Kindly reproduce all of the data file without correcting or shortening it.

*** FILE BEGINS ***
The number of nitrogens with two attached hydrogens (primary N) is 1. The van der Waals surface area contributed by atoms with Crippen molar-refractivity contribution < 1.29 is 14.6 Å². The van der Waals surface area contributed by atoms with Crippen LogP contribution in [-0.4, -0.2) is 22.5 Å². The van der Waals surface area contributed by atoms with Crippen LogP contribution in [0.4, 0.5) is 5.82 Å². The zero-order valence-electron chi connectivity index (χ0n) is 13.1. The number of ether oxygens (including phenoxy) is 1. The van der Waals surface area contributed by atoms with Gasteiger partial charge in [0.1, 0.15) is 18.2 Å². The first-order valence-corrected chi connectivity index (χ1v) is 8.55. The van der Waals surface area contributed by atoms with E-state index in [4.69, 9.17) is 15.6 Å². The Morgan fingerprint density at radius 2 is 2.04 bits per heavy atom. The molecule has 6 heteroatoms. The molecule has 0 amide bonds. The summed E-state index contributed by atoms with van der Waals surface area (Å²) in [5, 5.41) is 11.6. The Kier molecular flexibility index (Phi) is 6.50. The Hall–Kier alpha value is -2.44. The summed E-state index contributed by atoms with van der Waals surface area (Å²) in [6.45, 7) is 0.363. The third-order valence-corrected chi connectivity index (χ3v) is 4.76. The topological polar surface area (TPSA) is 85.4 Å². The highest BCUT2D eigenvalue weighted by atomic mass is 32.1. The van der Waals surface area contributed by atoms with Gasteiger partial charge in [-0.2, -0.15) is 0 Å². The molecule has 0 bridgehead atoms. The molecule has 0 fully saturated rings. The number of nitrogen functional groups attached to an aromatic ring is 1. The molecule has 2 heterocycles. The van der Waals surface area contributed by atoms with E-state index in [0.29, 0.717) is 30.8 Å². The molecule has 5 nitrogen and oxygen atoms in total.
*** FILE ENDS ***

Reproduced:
The number of nitrogens with two attached hydrogens (primary N) is 1. The van der Waals surface area contributed by atoms with Crippen molar-refractivity contribution < 1.29 is 14.6 Å². The van der Waals surface area contributed by atoms with Crippen LogP contribution in [-0.4, -0.2) is 22.5 Å². The van der Waals surface area contributed by atoms with Crippen LogP contribution in [0.4, 0.5) is 5.82 Å². The zero-order valence-electron chi connectivity index (χ0n) is 13.1. The number of ether oxygens (including phenoxy) is 1. The van der Waals surface area contributed by atoms with Gasteiger partial charge in [0.1, 0.15) is 18.2 Å². The first-order valence-corrected chi connectivity index (χ1v) is 8.55. The van der Waals surface area contributed by atoms with E-state index in [4.69, 9.17) is 15.6 Å². The Morgan fingerprint density at radius 2 is 2.04 bits per heavy atom. The molecule has 6 heteroatoms. The molecule has 0 amide bonds. The summed E-state index contributed by atoms with van der Waals surface area (Å²) in [5, 5.41) is 11.6. The Kier molecular flexibility index (Phi) is 6.50. The Hall–Kier alpha value is -2.44. The summed E-state index contributed by atoms with van der Waals surface area (Å²) in [6.45, 7) is 0.363. The third-order valence-corrected chi connectivity index (χ3v) is 4.76. The topological polar surface area (TPSA) is 85.4 Å². The highest BCUT2D eigenvalue weighted by atomic mass is 32.1. The van der Waals surface area contributed by atoms with Gasteiger partial charge in [-0.2, -0.15) is 0 Å². The molecule has 0 bridgehead atoms. The molecule has 0 fully saturated rings. The number of nitrogen functional groups attached to an aromatic ring is 1. The molecule has 2 heterocycles. The van der Waals surface area contributed by atoms with E-state index in [0.29, 0.717) is 30.8 Å². The molecule has 5 nitrogen and oxygen atoms in total.